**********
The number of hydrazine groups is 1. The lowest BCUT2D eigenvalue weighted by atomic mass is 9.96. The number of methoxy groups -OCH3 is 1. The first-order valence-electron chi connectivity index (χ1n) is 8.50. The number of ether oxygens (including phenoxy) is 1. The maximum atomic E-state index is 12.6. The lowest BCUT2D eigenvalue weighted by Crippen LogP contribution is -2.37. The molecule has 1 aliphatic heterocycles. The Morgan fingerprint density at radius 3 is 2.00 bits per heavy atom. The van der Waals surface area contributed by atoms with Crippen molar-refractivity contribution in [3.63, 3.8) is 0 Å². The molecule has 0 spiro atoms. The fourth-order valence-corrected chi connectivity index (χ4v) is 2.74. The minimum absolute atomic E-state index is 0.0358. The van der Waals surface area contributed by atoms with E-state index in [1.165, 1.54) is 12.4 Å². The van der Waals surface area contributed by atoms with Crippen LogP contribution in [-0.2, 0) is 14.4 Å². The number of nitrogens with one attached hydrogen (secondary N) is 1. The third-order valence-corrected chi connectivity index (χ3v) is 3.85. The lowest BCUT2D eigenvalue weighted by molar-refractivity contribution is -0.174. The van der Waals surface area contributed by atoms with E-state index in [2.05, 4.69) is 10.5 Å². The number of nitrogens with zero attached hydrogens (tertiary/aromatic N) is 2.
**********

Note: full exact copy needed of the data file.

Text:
The number of hydrazine groups is 1. The lowest BCUT2D eigenvalue weighted by atomic mass is 9.96. The number of methoxy groups -OCH3 is 1. The first-order valence-electron chi connectivity index (χ1n) is 8.50. The number of ether oxygens (including phenoxy) is 1. The maximum atomic E-state index is 12.6. The lowest BCUT2D eigenvalue weighted by Crippen LogP contribution is -2.37. The molecule has 1 aliphatic heterocycles. The Morgan fingerprint density at radius 3 is 2.00 bits per heavy atom. The van der Waals surface area contributed by atoms with Crippen molar-refractivity contribution in [3.63, 3.8) is 0 Å². The molecule has 0 spiro atoms. The fourth-order valence-corrected chi connectivity index (χ4v) is 2.74. The minimum absolute atomic E-state index is 0.0358. The van der Waals surface area contributed by atoms with E-state index in [1.165, 1.54) is 12.4 Å². The van der Waals surface area contributed by atoms with Crippen LogP contribution in [-0.2, 0) is 14.4 Å². The number of nitrogens with one attached hydrogen (secondary N) is 1. The third-order valence-corrected chi connectivity index (χ3v) is 3.85. The lowest BCUT2D eigenvalue weighted by molar-refractivity contribution is -0.174. The van der Waals surface area contributed by atoms with E-state index in [2.05, 4.69) is 10.5 Å². The number of nitrogens with zero attached hydrogens (tertiary/aromatic N) is 2.